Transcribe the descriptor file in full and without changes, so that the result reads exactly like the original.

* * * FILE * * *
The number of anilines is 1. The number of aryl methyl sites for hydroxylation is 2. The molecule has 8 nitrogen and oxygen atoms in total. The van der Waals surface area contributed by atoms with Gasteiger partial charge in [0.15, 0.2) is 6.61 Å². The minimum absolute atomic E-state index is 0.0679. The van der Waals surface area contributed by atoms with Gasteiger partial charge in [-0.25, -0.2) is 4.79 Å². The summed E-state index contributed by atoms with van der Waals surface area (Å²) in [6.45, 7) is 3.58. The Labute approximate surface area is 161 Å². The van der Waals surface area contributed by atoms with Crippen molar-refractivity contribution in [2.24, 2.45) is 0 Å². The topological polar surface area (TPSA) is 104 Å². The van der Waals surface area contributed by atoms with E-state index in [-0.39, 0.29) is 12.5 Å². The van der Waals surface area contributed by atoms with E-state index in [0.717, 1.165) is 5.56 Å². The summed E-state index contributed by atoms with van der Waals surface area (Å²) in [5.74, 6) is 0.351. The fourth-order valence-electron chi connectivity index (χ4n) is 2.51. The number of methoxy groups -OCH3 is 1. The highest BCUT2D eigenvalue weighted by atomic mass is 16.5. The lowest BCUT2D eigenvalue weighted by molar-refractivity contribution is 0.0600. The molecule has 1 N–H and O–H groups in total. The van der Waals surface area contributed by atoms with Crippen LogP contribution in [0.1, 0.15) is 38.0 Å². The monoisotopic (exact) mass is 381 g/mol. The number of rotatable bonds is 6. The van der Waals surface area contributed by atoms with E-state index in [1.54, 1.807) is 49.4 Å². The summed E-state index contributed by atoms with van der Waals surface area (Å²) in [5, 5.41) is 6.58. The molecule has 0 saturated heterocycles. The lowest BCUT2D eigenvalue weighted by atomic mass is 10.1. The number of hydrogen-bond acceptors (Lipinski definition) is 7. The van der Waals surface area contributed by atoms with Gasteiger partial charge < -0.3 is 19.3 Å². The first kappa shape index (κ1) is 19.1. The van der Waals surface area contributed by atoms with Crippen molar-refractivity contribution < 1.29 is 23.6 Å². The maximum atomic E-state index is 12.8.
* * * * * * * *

The number of anilines is 1. The number of aryl methyl sites for hydroxylation is 2. The molecule has 8 nitrogen and oxygen atoms in total. The van der Waals surface area contributed by atoms with Gasteiger partial charge in [0.15, 0.2) is 6.61 Å². The minimum absolute atomic E-state index is 0.0679. The van der Waals surface area contributed by atoms with Gasteiger partial charge in [-0.25, -0.2) is 4.79 Å². The summed E-state index contributed by atoms with van der Waals surface area (Å²) in [6.45, 7) is 3.58. The Labute approximate surface area is 161 Å². The van der Waals surface area contributed by atoms with Crippen molar-refractivity contribution in [2.24, 2.45) is 0 Å². The topological polar surface area (TPSA) is 104 Å². The van der Waals surface area contributed by atoms with E-state index in [-0.39, 0.29) is 12.5 Å². The van der Waals surface area contributed by atoms with E-state index in [0.717, 1.165) is 5.56 Å². The summed E-state index contributed by atoms with van der Waals surface area (Å²) in [5.74, 6) is 0.351. The fourth-order valence-electron chi connectivity index (χ4n) is 2.51. The number of methoxy groups -OCH3 is 1. The highest BCUT2D eigenvalue weighted by atomic mass is 16.5. The lowest BCUT2D eigenvalue weighted by molar-refractivity contribution is 0.0600. The molecule has 1 N–H and O–H groups in total. The van der Waals surface area contributed by atoms with Crippen LogP contribution in [0.1, 0.15) is 38.0 Å². The monoisotopic (exact) mass is 381 g/mol. The number of rotatable bonds is 6. The van der Waals surface area contributed by atoms with E-state index in [1.54, 1.807) is 49.4 Å². The summed E-state index contributed by atoms with van der Waals surface area (Å²) in [5, 5.41) is 6.58. The molecule has 0 saturated heterocycles. The lowest BCUT2D eigenvalue weighted by atomic mass is 10.1. The number of hydrogen-bond acceptors (Lipinski definition) is 7. The van der Waals surface area contributed by atoms with Gasteiger partial charge < -0.3 is 19.3 Å². The first kappa shape index (κ1) is 19.1. The van der Waals surface area contributed by atoms with Crippen molar-refractivity contribution < 1.29 is 23.6 Å². The maximum atomic E-state index is 12.8.